MY PROBLEM IS PROCRASTINATION AND TIME MANAGMEN
Assignment 1: Begin Your Journey With Problem Statements
Have you ever tried to solve a problem but the solution did not work out? What went wrong? Oftentimes, we solve problems through trial and error. This type of approach may be appropriate for simple problems when a bad decision may not have great consequences. However, when problems are complex and you anticipate that the consequences of your decisions may have a significant impact, you must plan your decision carefully. This planning may include considering how you addressed a type of problem in the past or considering multiple approaches.
In this week’s Learning Resources, you explored systematic approaches to problem solving. If you dissected a specific problem that resulted in a dysfunctional solution, could you identify the step or approach that did not work?
This Assignment is all about you. So, just what is YOUR problem, and what is keeping you from a solution? The best solutions for problems most often begin with a solid problem statement. By Day 7
Submit 1–2 pages in which you explain a problem that has been troubling you. It might be something in your discipline, neighborhood, or community. It might be a problem in a field that interests you, such as a problem that is keeping you from moving forward in your field. Consider your perspective of the problem and whether others would have the same or a different perspective.
Refer to steps in the Problem-Solving Guidance Handout (see the Learning Resources) as you address the following in your paper: Formulate a problem statement. Describe your own perspective of the problem. Then, describe the problem from at least one perspective other than your own. Answer the following questions about the problem: Who is affected by the problem? When does the problem happen? Where is the problem happening? Why solve it? Why not? Credit for graphic: [Photo of failure/success directional sign]. Retrieved October 2nd, 2013, from: http://office.microsoft.com/en-us/images/results.aspx?qu=success&queryid=d96bec60%2D7a91%2D424b%2D99a4%2D31ab90aa6c8b#ai:MP900442210 Submission and Grading Information
To submit your completed Assignment for review and grading, do the following: Please save your Assignment using the naming convention “WK1Assgn1+last name+first initial.(extension)” as the name. Click the Week 1 Assignment 1 Rubric to review the Grading Criteria for the Assignment. Click the Week 1 Assignment 1 link. You will also be able to “View Rubric” for grading criteria from this area. Next, from the Attach File area, click on the Browse My Computer button. Find the document you saved as “WK1Assgn1+last name+first initial.(extension)” and click Open. If applicable: From the Plagiarism Tools area, click the checkbox for I agree to submit my paper(s) to the Global Reference Database. Click on the Submit button to complete your submission. Assignment 2: Summary Blog
With the use of technology, individuals can reach beyond the borders of the home, local community, and nation. The emergence of social media, in particular, has transformed the way people communicate.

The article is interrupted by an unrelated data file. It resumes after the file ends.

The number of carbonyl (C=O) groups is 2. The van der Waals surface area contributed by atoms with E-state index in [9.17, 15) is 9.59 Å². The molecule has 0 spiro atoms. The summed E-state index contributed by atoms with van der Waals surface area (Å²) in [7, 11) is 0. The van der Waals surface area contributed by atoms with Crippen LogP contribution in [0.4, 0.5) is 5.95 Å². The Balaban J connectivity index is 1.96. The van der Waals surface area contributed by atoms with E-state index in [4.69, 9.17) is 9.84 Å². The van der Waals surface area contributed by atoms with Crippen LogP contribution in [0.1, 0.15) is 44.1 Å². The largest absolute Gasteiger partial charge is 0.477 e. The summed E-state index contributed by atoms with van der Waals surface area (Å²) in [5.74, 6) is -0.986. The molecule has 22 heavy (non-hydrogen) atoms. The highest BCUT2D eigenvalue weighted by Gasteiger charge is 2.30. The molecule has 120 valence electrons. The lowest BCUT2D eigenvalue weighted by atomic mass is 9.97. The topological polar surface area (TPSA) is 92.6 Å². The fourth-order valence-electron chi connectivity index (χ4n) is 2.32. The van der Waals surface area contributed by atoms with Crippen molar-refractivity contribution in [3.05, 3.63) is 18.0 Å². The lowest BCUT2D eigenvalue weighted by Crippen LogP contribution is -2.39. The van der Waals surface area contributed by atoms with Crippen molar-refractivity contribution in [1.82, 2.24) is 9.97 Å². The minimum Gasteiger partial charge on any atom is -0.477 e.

Through the use of one of the most popular forms of social media—blogging—interactions among individuals can lead not only to an increased access to information (and, at times, misinformation), but also to an exciting exchange of ideas and opinions.
In this course you will create a blog. The goal of this blog is to support the development of an interactive atmosphere and help you get to know your colleagues as individuals and professionals. In addition, through the use of this blog, you may contribute to your understanding of the problem-solving process by disseminating noteworthy information and generating interest in tackling social change issues. A Note About Blogging: The purpose of the Blog Assignments is for you and your colleagues to get to know each other as professionals and to enrich each other’s collection of ideas, resources, and personal experiences in relation to this course and the program at large. Your blog entries can be less formal than your writing for your coursework. Keep in mind, of course, that anything you publish on the Internet may become public, and be available to prospective employers and collaborators. Use your best judgment when deciding what to share and cite your sources when appropriate. Summary Blog Post
In this week, you create a blog to which you will contribute throughout this course. Refer to the Blog Guidance and Suggestions document for instructions on how to create your blog.
After you have created your blog, create a document with this information:
Blog Links Board, your name, the link to your blog
Post this document in the Doc Sharing area of this course, located in the Course Navigation menu.
Be sure to open your blog for RSS feeds, so that your colleagues and others may subscribe. Sign up for the RSS feeds of your colleagues’ blogs as well.
To prepare for your blog post:
In one paragraph, summarize how the Learning Resources in Week 1 extend your understanding of problem solving. By Day 5
Post this paragraph in your blog. If you have not already done so, post a link to your blog in the Doc Sharing area with this information: Blog Links Board, your name, the link to your blog By Day 7
Read your colleagues’ blogs and consider what resonates with you. Contribute to at least one colleague’s blog. Submission and Grading Information Grading Criteria To access your rubric:
Blog Rubric Post Your Blog by Day 5 and Respond by Day 7 To participate in Doc Sharing: